In design some instrumentation for physics study, we know what we called Operational Amplifiers or OP-AMPS. But, in this article we would rather talk about the Instrumentation Amplifiers or IN-AMPS.
Instrumentation amplifiers or IN-AMPS are used in many applications, from motor control to data acquisition to automotive. An instrumentation amplifier is a closed-loop gain block that has a differential input and an output which is single-ended with respect to a reference terminal. It is not like OP-AMPS, for which closed-loop gain is determined by external resistors connected between its inverting input and its output, an IN-AMPS employs internal feedback resistor network that is isolated from its signal input terminals.
Most Commonly, the impedances of the two input terminals are balanced and have high values, typically arround 1000000000 ohms, or bigger than that. Usually the input bias currents should also be low, typically arround 1 nanoampere to 50 nanoamperes.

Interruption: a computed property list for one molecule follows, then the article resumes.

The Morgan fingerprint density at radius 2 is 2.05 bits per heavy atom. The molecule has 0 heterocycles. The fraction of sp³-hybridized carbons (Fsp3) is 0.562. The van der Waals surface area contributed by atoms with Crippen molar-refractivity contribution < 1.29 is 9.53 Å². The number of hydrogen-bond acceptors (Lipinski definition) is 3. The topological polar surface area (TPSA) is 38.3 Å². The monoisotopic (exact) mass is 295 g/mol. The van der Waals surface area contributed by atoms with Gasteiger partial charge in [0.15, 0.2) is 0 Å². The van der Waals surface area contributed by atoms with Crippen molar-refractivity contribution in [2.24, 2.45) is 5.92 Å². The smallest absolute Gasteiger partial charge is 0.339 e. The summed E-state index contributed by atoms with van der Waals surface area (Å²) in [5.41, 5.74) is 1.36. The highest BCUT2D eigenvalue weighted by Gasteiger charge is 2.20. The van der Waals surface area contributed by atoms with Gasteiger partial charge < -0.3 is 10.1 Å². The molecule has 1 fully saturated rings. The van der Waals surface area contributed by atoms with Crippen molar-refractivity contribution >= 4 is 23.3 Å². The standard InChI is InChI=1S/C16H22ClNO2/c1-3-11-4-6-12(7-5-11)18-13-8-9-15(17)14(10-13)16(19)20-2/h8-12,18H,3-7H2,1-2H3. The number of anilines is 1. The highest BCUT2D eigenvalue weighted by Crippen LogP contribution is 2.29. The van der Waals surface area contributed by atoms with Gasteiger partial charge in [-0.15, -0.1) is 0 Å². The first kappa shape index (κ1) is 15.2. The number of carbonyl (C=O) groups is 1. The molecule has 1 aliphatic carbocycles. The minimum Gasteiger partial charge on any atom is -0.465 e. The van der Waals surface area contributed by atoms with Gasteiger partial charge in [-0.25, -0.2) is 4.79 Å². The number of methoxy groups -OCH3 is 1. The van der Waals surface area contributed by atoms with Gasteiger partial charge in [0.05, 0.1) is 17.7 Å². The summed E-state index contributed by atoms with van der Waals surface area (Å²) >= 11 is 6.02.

Gambar. In Addition, a constant direct current voltage is also present on both lines. The typical IN-AMPS when sensing a signal, the bridge resistor values change, unbalancing the bridge and causing a change in differential voltage across the bridge. On the picture, the direct current voltage will normally be equal or common mode on both input lines in order primary function.
A Designer`s Guide to Instrumentation Amplifiers 3rd Edition by Charles Kitchin and Lew Counts